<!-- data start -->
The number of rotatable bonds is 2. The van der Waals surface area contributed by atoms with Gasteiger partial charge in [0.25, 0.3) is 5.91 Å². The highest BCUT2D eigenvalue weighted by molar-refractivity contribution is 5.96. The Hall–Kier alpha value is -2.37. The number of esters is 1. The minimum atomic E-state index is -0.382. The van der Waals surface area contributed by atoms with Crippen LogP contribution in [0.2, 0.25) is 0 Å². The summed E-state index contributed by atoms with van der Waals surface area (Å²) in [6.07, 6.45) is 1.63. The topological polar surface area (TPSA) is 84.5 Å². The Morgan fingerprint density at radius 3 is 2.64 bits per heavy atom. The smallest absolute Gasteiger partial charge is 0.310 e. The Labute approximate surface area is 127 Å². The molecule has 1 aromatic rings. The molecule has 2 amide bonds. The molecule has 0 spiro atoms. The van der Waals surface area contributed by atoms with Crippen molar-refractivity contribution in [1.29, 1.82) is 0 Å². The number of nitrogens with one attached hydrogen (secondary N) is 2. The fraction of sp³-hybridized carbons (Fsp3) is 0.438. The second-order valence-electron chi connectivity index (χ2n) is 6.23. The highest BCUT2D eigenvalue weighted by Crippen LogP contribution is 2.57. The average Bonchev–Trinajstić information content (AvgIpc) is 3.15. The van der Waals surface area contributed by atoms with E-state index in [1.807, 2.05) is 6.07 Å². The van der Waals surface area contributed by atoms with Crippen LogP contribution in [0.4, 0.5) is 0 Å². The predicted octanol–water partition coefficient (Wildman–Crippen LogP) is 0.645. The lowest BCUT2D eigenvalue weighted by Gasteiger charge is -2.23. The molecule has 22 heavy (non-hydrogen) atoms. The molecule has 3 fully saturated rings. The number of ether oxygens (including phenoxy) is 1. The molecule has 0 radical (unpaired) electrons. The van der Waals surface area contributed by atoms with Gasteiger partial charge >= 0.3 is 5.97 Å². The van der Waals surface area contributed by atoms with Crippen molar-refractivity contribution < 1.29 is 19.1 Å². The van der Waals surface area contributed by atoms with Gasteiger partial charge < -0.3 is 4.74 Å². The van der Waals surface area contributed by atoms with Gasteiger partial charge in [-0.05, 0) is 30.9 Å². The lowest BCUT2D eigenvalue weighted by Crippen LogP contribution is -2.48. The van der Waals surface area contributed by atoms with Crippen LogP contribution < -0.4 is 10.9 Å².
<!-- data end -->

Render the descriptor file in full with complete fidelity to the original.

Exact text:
The number of rotatable bonds is 2. The van der Waals surface area contributed by atoms with Gasteiger partial charge in [0.25, 0.3) is 5.91 Å². The highest BCUT2D eigenvalue weighted by molar-refractivity contribution is 5.96. The Hall–Kier alpha value is -2.37. The number of esters is 1. The minimum atomic E-state index is -0.382. The van der Waals surface area contributed by atoms with Crippen LogP contribution in [0.2, 0.25) is 0 Å². The summed E-state index contributed by atoms with van der Waals surface area (Å²) in [6.07, 6.45) is 1.63. The topological polar surface area (TPSA) is 84.5 Å². The Morgan fingerprint density at radius 3 is 2.64 bits per heavy atom. The smallest absolute Gasteiger partial charge is 0.310 e. The Labute approximate surface area is 127 Å². The molecule has 1 aromatic rings. The molecule has 2 amide bonds. The molecule has 0 spiro atoms. The van der Waals surface area contributed by atoms with Crippen molar-refractivity contribution in [1.29, 1.82) is 0 Å². The number of nitrogens with one attached hydrogen (secondary N) is 2. The fraction of sp³-hybridized carbons (Fsp3) is 0.438. The second-order valence-electron chi connectivity index (χ2n) is 6.23. The highest BCUT2D eigenvalue weighted by Crippen LogP contribution is 2.57. The average Bonchev–Trinajstić information content (AvgIpc) is 3.15. The van der Waals surface area contributed by atoms with E-state index in [1.807, 2.05) is 6.07 Å². The van der Waals surface area contributed by atoms with Crippen LogP contribution in [0.4, 0.5) is 0 Å². The predicted octanol–water partition coefficient (Wildman–Crippen LogP) is 0.645. The lowest BCUT2D eigenvalue weighted by Gasteiger charge is -2.23. The molecule has 22 heavy (non-hydrogen) atoms. The molecule has 3 fully saturated rings. The number of ether oxygens (including phenoxy) is 1. The molecule has 0 radical (unpaired) electrons. The van der Waals surface area contributed by atoms with Gasteiger partial charge >= 0.3 is 5.97 Å². The van der Waals surface area contributed by atoms with Crippen molar-refractivity contribution < 1.29 is 19.1 Å². The van der Waals surface area contributed by atoms with Gasteiger partial charge < -0.3 is 4.74 Å². The van der Waals surface area contributed by atoms with Gasteiger partial charge in [-0.05, 0) is 30.9 Å². The lowest BCUT2D eigenvalue weighted by Crippen LogP contribution is -2.48. The van der Waals surface area contributed by atoms with Crippen LogP contribution < -0.4 is 10.9 Å².